US Disappointed About Breakdown in Honduras Political Talks
US Disappointed About Breakdown in Honduras Political Talks
<!-- IMAGE -->

Honduran lawmakers are studying a deal to end the crisis over President Manuel Zelaya's ouster in a coup in June, but there is no word whether or when they will vote on his reinstatement.

The head of Congress, Jose Alfredo Saavedra, told local media Monday that once lawmakers understand the details of the agreement, they will decide on a path to follow.  

Mr. Zelaya has taken refuge at the Brazilian embassy in Tegucigalpa since returning to Honduras in September.  He is urging lawmakers to avoid playing "dirty games" and vote on his reinstatement without delay.

Last week, the interim government of President Roberto Micheletti agreed to the deal, which calls for the creation of a power-sharing government.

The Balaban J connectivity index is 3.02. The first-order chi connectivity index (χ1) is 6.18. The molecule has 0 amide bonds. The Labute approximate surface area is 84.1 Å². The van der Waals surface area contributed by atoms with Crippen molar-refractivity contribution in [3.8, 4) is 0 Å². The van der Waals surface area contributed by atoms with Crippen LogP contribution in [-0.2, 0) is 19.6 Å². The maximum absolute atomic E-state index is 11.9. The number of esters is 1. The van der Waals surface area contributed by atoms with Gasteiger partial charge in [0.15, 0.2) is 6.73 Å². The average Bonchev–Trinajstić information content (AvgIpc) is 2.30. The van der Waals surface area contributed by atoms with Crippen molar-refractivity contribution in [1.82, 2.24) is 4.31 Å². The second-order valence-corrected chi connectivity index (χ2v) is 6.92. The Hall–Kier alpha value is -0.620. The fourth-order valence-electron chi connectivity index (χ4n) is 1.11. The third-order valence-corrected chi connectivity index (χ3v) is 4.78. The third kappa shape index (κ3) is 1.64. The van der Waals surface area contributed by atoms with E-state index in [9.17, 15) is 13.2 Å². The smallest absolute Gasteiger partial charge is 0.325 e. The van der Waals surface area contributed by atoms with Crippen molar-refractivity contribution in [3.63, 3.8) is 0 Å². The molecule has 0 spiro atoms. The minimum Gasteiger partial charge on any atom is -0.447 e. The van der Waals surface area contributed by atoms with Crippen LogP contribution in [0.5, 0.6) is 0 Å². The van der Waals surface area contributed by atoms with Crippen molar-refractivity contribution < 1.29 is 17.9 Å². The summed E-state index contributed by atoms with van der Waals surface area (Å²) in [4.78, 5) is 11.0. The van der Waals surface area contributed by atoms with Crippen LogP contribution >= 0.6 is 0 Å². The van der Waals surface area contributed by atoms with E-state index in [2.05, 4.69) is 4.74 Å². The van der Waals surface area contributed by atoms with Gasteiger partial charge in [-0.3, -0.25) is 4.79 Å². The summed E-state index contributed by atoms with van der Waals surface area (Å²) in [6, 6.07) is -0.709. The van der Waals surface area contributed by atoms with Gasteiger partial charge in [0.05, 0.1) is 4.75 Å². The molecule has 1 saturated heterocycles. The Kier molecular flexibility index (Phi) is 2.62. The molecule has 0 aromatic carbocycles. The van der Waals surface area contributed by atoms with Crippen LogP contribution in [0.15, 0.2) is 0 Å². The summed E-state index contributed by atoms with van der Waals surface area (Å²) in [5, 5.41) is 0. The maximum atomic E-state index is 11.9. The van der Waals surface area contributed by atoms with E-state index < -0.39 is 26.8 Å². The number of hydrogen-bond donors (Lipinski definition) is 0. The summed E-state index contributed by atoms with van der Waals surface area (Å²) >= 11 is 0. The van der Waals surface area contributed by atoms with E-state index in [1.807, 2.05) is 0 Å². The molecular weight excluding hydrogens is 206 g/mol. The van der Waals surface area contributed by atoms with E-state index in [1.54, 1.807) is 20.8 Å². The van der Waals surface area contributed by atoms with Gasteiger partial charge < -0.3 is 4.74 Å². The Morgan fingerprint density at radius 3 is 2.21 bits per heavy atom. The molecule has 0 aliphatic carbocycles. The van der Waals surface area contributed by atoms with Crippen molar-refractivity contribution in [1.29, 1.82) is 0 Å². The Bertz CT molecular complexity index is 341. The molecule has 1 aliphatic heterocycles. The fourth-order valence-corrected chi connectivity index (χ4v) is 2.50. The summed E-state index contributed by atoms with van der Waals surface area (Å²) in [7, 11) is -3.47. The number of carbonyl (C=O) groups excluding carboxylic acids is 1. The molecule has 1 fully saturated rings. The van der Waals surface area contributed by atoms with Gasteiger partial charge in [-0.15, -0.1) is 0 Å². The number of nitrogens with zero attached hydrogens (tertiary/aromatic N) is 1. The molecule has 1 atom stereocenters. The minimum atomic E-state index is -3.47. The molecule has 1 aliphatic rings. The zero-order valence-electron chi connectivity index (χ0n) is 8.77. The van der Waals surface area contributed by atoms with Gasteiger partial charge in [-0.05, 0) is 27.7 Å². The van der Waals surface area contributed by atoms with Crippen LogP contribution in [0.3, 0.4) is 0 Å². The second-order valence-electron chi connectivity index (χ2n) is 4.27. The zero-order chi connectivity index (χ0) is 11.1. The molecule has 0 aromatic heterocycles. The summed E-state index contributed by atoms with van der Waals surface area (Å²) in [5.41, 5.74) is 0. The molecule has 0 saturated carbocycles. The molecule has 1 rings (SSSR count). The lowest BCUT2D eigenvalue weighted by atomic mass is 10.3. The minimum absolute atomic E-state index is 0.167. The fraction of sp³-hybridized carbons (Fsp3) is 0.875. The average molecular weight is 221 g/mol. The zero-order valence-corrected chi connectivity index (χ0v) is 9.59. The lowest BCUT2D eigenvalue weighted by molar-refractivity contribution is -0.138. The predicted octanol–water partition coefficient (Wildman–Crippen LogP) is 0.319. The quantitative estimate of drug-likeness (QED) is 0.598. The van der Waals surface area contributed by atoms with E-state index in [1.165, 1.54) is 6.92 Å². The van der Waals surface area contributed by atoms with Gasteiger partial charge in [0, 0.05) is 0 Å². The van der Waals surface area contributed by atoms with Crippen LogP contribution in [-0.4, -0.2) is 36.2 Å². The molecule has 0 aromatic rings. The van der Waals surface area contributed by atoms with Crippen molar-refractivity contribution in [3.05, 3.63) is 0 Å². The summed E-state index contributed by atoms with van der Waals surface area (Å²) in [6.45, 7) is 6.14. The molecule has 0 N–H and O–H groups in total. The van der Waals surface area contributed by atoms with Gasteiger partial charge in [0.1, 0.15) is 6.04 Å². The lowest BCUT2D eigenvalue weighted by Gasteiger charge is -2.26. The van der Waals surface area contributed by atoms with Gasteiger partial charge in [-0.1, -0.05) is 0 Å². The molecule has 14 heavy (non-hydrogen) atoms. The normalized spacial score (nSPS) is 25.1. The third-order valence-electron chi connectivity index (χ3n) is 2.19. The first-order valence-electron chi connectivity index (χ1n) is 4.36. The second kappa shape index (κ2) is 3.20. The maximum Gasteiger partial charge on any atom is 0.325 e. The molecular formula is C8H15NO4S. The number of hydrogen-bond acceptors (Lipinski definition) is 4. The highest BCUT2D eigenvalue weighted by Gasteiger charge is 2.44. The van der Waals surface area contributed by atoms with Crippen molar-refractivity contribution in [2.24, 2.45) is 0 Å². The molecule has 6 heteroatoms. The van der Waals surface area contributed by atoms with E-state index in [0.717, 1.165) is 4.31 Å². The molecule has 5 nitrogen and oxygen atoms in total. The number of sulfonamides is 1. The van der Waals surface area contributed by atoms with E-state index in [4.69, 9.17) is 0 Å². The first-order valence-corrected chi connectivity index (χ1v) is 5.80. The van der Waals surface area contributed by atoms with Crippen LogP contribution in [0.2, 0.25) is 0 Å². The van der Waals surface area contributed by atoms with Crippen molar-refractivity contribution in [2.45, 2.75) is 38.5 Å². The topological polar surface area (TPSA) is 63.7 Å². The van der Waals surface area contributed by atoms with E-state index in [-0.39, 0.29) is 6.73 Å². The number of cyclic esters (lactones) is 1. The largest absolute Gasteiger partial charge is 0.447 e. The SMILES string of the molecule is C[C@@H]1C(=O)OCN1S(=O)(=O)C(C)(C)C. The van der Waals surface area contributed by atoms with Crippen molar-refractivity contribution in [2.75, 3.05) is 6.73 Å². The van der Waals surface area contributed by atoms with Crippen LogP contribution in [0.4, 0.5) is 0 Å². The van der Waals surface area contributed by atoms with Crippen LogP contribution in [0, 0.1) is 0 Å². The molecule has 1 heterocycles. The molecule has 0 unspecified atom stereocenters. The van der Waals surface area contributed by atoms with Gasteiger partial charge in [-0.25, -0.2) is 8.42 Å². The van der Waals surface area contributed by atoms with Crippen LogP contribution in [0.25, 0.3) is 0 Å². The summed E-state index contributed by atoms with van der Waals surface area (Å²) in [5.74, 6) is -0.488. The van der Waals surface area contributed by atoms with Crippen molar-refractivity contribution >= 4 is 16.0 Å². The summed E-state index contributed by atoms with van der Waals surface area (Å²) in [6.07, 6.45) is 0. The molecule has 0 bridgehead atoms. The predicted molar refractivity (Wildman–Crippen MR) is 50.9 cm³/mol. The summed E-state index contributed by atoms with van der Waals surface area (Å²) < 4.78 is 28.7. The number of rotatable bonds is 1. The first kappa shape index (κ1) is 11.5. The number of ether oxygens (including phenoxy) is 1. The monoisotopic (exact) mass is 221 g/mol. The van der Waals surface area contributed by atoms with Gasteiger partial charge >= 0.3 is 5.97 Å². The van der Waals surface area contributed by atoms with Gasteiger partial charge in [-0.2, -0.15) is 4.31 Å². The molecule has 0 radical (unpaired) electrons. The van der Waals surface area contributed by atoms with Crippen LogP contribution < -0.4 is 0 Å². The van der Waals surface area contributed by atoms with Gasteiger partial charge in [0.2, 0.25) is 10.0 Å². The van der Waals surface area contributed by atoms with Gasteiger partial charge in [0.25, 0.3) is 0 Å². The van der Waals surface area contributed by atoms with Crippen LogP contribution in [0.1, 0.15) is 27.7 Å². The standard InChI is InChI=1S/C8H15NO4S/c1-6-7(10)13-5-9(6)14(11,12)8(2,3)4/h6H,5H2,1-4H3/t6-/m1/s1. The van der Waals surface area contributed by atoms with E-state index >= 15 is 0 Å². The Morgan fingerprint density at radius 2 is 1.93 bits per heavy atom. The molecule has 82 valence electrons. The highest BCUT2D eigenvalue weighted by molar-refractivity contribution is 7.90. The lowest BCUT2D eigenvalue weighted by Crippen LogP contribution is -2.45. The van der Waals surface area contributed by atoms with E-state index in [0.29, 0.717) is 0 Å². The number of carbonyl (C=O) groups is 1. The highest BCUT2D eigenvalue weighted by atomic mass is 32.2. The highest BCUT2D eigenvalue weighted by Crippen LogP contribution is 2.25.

The country's Supreme Court would need to authorize Congress to vote on whether to allow Mr. Zelaya to return to power and serve out his term, which ends in January.

Honduran officials have said they are confident that Congress will approve the deal to reinstate Mr. Zelaya before the November 29 presidential election.  Neither Mr. Zelaya nor Mr. Micheletti is a candidate.

Separately, U.S. Labor Secretary Hilda Solis and former Chilean President Ricardo Lagos have been named to a four-person commission that will be responsible for monitoring creation of the power-sharing government.   The secretary-general of the Organization of American States, Jose Miguel Insulza, says the two will travel to Honduras Tuesday to meet with two Honduran officials who will join them on the panel.


Some information for this report was provided by AFP, AP and Reuters.